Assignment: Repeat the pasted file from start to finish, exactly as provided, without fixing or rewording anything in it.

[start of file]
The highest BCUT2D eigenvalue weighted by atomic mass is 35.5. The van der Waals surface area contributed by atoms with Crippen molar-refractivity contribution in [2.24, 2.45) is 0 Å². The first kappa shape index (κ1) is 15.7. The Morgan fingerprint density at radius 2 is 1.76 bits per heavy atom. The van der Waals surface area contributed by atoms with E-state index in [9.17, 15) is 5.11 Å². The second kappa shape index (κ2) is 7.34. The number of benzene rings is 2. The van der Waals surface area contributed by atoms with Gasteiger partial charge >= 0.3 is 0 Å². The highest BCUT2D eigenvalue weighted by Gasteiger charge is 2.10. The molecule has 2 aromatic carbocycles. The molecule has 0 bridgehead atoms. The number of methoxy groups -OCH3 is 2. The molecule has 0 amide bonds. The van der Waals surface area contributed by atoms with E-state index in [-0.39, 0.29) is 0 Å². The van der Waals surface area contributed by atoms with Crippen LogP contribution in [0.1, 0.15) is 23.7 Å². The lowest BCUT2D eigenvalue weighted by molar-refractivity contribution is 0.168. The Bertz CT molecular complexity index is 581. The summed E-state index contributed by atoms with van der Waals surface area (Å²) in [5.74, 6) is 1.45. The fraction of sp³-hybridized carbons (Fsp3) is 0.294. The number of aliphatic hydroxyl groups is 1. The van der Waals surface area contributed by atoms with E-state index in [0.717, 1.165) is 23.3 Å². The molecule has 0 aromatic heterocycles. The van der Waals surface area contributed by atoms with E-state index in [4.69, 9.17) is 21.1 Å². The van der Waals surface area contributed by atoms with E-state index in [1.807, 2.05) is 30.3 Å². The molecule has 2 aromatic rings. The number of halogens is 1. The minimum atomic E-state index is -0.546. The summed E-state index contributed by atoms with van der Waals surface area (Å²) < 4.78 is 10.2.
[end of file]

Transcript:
The highest BCUT2D eigenvalue weighted by atomic mass is 35.5. The van der Waals surface area contributed by atoms with Crippen molar-refractivity contribution in [2.24, 2.45) is 0 Å². The first kappa shape index (κ1) is 15.7. The Morgan fingerprint density at radius 2 is 1.76 bits per heavy atom. The van der Waals surface area contributed by atoms with E-state index in [9.17, 15) is 5.11 Å². The second kappa shape index (κ2) is 7.34. The number of benzene rings is 2. The van der Waals surface area contributed by atoms with Gasteiger partial charge >= 0.3 is 0 Å². The highest BCUT2D eigenvalue weighted by Gasteiger charge is 2.10. The molecule has 2 aromatic carbocycles. The molecule has 0 bridgehead atoms. The number of methoxy groups -OCH3 is 2. The molecule has 0 amide bonds. The van der Waals surface area contributed by atoms with E-state index in [-0.39, 0.29) is 0 Å². The van der Waals surface area contributed by atoms with Crippen LogP contribution in [0.1, 0.15) is 23.7 Å². The lowest BCUT2D eigenvalue weighted by molar-refractivity contribution is 0.168. The Bertz CT molecular complexity index is 581. The summed E-state index contributed by atoms with van der Waals surface area (Å²) in [5.74, 6) is 1.45. The fraction of sp³-hybridized carbons (Fsp3) is 0.294. The number of aliphatic hydroxyl groups is 1. The van der Waals surface area contributed by atoms with E-state index in [0.717, 1.165) is 23.3 Å². The molecule has 0 aromatic heterocycles. The van der Waals surface area contributed by atoms with E-state index in [4.69, 9.17) is 21.1 Å². The van der Waals surface area contributed by atoms with E-state index in [1.807, 2.05) is 30.3 Å². The molecule has 2 aromatic rings. The number of halogens is 1. The minimum atomic E-state index is -0.546. The summed E-state index contributed by atoms with van der Waals surface area (Å²) < 4.78 is 10.2.